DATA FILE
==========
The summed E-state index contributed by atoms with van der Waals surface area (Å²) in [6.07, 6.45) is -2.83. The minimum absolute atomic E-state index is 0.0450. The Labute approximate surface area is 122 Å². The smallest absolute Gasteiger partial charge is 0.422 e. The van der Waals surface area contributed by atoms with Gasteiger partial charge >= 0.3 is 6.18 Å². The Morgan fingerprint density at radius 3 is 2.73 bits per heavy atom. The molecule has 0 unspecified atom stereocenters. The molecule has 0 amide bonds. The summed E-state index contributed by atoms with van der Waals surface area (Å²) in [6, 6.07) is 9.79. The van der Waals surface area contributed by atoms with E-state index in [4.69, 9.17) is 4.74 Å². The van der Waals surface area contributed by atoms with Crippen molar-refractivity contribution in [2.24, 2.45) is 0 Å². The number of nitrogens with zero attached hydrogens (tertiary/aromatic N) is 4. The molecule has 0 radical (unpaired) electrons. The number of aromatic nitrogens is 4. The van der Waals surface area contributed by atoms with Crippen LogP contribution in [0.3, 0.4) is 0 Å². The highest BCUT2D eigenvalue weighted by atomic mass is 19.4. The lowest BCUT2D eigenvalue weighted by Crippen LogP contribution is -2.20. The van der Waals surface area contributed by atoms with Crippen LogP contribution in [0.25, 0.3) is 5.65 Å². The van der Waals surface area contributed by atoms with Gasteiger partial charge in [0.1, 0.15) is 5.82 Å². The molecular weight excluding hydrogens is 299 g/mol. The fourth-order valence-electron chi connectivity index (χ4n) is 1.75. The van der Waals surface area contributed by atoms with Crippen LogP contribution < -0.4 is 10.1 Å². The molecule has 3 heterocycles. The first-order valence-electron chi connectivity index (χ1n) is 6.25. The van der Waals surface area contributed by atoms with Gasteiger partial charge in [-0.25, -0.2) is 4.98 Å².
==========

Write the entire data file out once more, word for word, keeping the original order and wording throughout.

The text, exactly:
The summed E-state index contributed by atoms with van der Waals surface area (Å²) in [6.07, 6.45) is -2.83. The minimum absolute atomic E-state index is 0.0450. The Labute approximate surface area is 122 Å². The smallest absolute Gasteiger partial charge is 0.422 e. The van der Waals surface area contributed by atoms with Gasteiger partial charge >= 0.3 is 6.18 Å². The Morgan fingerprint density at radius 3 is 2.73 bits per heavy atom. The molecule has 0 unspecified atom stereocenters. The molecule has 0 amide bonds. The summed E-state index contributed by atoms with van der Waals surface area (Å²) in [6, 6.07) is 9.79. The van der Waals surface area contributed by atoms with E-state index in [4.69, 9.17) is 4.74 Å². The van der Waals surface area contributed by atoms with Crippen molar-refractivity contribution in [2.24, 2.45) is 0 Å². The number of nitrogens with zero attached hydrogens (tertiary/aromatic N) is 4. The molecule has 0 radical (unpaired) electrons. The number of aromatic nitrogens is 4. The van der Waals surface area contributed by atoms with Crippen LogP contribution in [0.3, 0.4) is 0 Å². The highest BCUT2D eigenvalue weighted by atomic mass is 19.4. The lowest BCUT2D eigenvalue weighted by Crippen LogP contribution is -2.20. The van der Waals surface area contributed by atoms with Crippen LogP contribution in [0.25, 0.3) is 5.65 Å². The van der Waals surface area contributed by atoms with Gasteiger partial charge in [0.1, 0.15) is 5.82 Å². The molecular weight excluding hydrogens is 299 g/mol. The fourth-order valence-electron chi connectivity index (χ4n) is 1.75. The van der Waals surface area contributed by atoms with Crippen LogP contribution < -0.4 is 10.1 Å². The molecule has 3 heterocycles. The first-order valence-electron chi connectivity index (χ1n) is 6.25. The van der Waals surface area contributed by atoms with Gasteiger partial charge in [-0.25, -0.2) is 4.98 Å².